I have a website with a search on it with 4 drop downs. Each of these drop downs redirects back to the page in question but with a url parameter to tell it how to sort the results. The first drop down has 13 options and the other three have 4 options each. Of course Google sees duplicate content and eats my SEO for it.

I have been able to get the duplicated content down a little since the drop down containing the 13 options was a category sorter so I have used that to change the title on each page to help stop the whole duplicated thing, however the other 3 are pure sorters and cannot really be used to change the title of the page (and shouldn't be).

So I have come up with a solution:

  • Disallow the page (/search) in robots.txt
  • Add the 13 pages (from category sorter) to sitemap.xml, since they have separate titles it should work nicely.

The question is should I add a nofollow to the sorter links to stop Google from taking them or can the sitemap just index that url and not follow other links inside of it?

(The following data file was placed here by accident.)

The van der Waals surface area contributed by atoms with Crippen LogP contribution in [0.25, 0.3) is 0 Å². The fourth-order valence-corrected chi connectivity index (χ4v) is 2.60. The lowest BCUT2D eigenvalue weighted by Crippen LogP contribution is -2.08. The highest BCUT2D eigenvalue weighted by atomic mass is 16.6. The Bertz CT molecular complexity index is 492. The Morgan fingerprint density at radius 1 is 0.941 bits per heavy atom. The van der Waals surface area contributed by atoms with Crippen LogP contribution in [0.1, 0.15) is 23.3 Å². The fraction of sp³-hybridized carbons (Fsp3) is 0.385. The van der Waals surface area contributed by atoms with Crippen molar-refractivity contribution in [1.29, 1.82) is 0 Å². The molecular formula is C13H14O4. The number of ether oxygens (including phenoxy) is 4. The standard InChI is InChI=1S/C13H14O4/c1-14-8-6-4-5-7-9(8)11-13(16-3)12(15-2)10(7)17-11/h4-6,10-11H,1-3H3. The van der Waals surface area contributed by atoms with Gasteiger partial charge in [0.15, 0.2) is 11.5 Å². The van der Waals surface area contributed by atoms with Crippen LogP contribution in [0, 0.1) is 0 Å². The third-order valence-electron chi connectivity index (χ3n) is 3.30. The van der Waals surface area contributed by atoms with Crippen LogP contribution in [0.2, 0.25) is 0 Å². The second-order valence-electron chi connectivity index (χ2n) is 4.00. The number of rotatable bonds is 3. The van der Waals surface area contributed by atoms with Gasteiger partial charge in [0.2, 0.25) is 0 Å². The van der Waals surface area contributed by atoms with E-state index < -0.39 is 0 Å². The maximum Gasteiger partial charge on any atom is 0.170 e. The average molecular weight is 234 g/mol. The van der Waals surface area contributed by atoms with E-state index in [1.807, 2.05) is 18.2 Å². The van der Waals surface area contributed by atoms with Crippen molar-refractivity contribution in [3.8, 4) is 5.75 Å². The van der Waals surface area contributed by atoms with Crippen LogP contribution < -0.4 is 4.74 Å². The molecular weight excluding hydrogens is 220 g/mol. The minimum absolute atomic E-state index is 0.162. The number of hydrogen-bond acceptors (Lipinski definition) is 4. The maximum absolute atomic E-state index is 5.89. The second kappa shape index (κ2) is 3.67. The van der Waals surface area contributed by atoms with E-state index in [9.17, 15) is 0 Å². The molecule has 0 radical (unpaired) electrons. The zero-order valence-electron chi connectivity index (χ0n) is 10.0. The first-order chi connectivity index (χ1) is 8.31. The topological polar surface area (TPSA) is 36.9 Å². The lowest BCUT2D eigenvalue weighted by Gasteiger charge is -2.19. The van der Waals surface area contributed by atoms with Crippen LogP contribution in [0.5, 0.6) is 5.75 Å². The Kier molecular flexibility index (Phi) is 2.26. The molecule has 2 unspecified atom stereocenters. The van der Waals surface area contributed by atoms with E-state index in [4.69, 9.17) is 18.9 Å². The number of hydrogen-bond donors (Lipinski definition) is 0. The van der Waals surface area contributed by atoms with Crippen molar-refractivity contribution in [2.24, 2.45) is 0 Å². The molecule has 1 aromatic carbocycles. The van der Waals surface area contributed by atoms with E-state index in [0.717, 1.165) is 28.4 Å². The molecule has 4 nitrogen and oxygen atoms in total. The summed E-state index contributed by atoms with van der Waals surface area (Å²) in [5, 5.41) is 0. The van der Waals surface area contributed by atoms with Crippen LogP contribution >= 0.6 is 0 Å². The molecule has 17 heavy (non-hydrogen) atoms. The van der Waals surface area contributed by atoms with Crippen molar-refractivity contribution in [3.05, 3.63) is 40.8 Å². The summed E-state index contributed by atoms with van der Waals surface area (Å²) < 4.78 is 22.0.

Or is there a better way?

Also as a side note:

If I have a URL in sitemaps.xml like:


But I have a robots.txt line like:

Disallow: /user/view

Can Google still index the sitemap url and is it a good practice to block access to dynamic pages like that?



A better way to handle this would be to use canonical URLs. This will tell Google which page is the "main" page and to include it in its index and that the other pages that are duplicates of it should be considered the same page (and not included in the search results). This prevents you from having to block pages or, worse, use nofollow on internal pages. In fact, in the blog post I linked to the examples they give are almost identical to your use case.

  • Sweet cheers, dunno how I missed that :\ – Sammaye May 2 '12 at 14:12
  • There's a lot out there. It's hard to keep track of it all. That's why we're all here! – John Conde May 2 '12 at 14:15

Use rel="canonical"

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